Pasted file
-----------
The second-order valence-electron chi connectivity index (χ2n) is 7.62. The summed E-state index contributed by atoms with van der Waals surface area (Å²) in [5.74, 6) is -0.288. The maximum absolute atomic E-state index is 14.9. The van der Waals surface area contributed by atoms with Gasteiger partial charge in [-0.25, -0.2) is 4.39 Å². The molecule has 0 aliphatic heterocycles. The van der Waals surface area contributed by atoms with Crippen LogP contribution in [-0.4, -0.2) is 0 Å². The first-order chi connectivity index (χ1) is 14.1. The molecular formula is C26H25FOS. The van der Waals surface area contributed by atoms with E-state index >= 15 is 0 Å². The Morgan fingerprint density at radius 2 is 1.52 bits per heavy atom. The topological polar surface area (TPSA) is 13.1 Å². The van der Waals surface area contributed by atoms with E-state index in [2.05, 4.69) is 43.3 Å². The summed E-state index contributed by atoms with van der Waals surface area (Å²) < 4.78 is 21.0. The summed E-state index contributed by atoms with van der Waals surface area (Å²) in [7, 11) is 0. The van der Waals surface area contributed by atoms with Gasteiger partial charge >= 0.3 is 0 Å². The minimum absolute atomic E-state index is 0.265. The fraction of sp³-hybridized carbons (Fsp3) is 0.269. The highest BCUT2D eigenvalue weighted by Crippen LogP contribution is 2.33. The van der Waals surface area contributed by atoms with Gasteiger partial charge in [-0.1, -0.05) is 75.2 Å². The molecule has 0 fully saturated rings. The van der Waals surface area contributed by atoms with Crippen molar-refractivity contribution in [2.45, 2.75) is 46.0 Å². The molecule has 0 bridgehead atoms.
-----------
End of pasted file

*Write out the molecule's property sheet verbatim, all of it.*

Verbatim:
The second-order valence-electron chi connectivity index (χ2n) is 7.62. The summed E-state index contributed by atoms with van der Waals surface area (Å²) in [5.74, 6) is -0.288. The maximum absolute atomic E-state index is 14.9. The van der Waals surface area contributed by atoms with Gasteiger partial charge in [-0.25, -0.2) is 4.39 Å². The molecule has 0 aliphatic heterocycles. The van der Waals surface area contributed by atoms with Crippen LogP contribution in [-0.4, -0.2) is 0 Å². The first-order chi connectivity index (χ1) is 14.1. The molecular formula is C26H25FOS. The van der Waals surface area contributed by atoms with E-state index >= 15 is 0 Å². The Morgan fingerprint density at radius 2 is 1.52 bits per heavy atom. The topological polar surface area (TPSA) is 13.1 Å². The van der Waals surface area contributed by atoms with E-state index in [2.05, 4.69) is 43.3 Å². The summed E-state index contributed by atoms with van der Waals surface area (Å²) < 4.78 is 21.0. The summed E-state index contributed by atoms with van der Waals surface area (Å²) in [7, 11) is 0. The van der Waals surface area contributed by atoms with Gasteiger partial charge >= 0.3 is 0 Å². The minimum absolute atomic E-state index is 0.265. The fraction of sp³-hybridized carbons (Fsp3) is 0.269. The highest BCUT2D eigenvalue weighted by Crippen LogP contribution is 2.33. The van der Waals surface area contributed by atoms with Gasteiger partial charge in [-0.1, -0.05) is 75.2 Å². The molecule has 0 fully saturated rings. The van der Waals surface area contributed by atoms with Crippen molar-refractivity contribution in [2.45, 2.75) is 46.0 Å². The molecule has 0 bridgehead atoms.